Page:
In a 6-3 ruling the Supreme Court today ruled that the stop-time rule for cancellation of removal is not triggered by the combined service of a notice of hearing after service of a deficient Notice to Appear. The decision affirms the Supreme Court’s earlier decision in Pereira v. Sessions and takes it one step further by concluding that the stop-time rule cannot be triggered by service of a series of documents where the statute requires a single document.
The ruling is significant and will likely impact the cases, and lives, of thousands of noncitizens in removal proceedings. Generally, to be eligible for cancellation of removal a noncitizen must show continuous residence in the United States for a period of ten-years preceding initiation of immigration court proceedings. The stop-time rule is triggered by service of the Notice to Appear. But the Court’s ruling today and in Pereira v. Sessions clarifies that a deficient notice to appear, not containing the date and time of court hearing, combined with a notice of hearing or any other document will not serve to trigger the stop-time rule. Thus, persons who were served with deficient notices, of whom there are hundreds of thousands due to long-standing government policy to ignore the statute, will now be able to seek cancellation of removal whereas previously the Board of Immigration Appeals had held that the deficient notice to appear and/or the deficient notice coupled with a notice of hearing could serve to stop-time.
The key takeaway from this article is that if you or a loved one are now in removal proceedings or were previously ordered removed, you may be eligible for new relief and should consult with an immigration attorney to determine if the new decision will impact your case. It is essential that arguments concerning this issue be raised timely now that the Supreme Court has issued this definitive ruling. Read on for additional background regarding the case.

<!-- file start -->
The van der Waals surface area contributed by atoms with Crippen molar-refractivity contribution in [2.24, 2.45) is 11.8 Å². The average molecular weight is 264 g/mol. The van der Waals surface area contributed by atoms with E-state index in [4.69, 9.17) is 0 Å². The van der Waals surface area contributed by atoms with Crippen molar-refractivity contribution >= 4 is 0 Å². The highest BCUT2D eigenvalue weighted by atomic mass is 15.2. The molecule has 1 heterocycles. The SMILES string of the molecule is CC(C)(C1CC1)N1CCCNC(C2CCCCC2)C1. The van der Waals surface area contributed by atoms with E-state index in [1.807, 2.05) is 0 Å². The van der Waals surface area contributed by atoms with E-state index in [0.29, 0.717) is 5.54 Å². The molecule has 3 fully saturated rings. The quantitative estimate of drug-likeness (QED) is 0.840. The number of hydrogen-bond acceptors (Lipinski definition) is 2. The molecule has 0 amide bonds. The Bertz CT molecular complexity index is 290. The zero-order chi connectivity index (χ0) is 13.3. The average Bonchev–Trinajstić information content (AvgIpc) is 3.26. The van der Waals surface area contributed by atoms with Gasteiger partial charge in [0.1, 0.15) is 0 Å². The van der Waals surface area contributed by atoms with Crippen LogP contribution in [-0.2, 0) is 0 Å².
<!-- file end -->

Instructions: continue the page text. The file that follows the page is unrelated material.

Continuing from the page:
Today’s case is Niz-Chavez v. Garland. Mr. Niz-Chavez, a Guatemalan citizen, came to the United States in 2005. On March 26, 2013, he was served with a notice to appear before an immigration judge at a date and time to be determined, and approximately two months later, on May 29, 2013, he received a hearing notice. Mr. Niz-Chavez appeared and conceded removability and stated his intent to seek withholding of removal under the Immigration and Nationality Act and relief under the Convention Against Torture. The immigration judge denied his applications and Mr. Niz-Chavez appealed to the Board of Immigration Appeals.
In addition to challenging the denial of his applications, Mr. Niz-Chavez moved the Board to remand the his case so he could apply for cancellation of removal due to the Supreme Court’s decision in Pereira v. Sessions, where the Court held that a notice to appear that does not include the specific time and place of the noncitizen’s removal proceedings does not trigger the stop-time rule. However, the Board denied remand finding that the notice of hearing combined with the Notice to Appear served to trigger the stop-time rule notwithstanding the Pereira decision. That decision was upheld on appeal to the Court of Appeals after which Mr. Niz-Chavez sought review in the Supreme Court.
The Supreme Court examined the arguments from both sides. Ultimately, the majority decided that despite the government’s arguments regarding difficulty of complying with the statute and other practical concerns, that statutory language was clear and could not be just excused because the government finds it too difficult or would rather not comply.
This decision will reverberate throughout the country and will open a previously blocked pathway to non-citizens facing removal from the United States. We urge you to seek out an experienced immigration attorney to determine how this development might impact you or your loved ones’ chances of becoming a lawful permanent resident of the United States and for avoiding removal.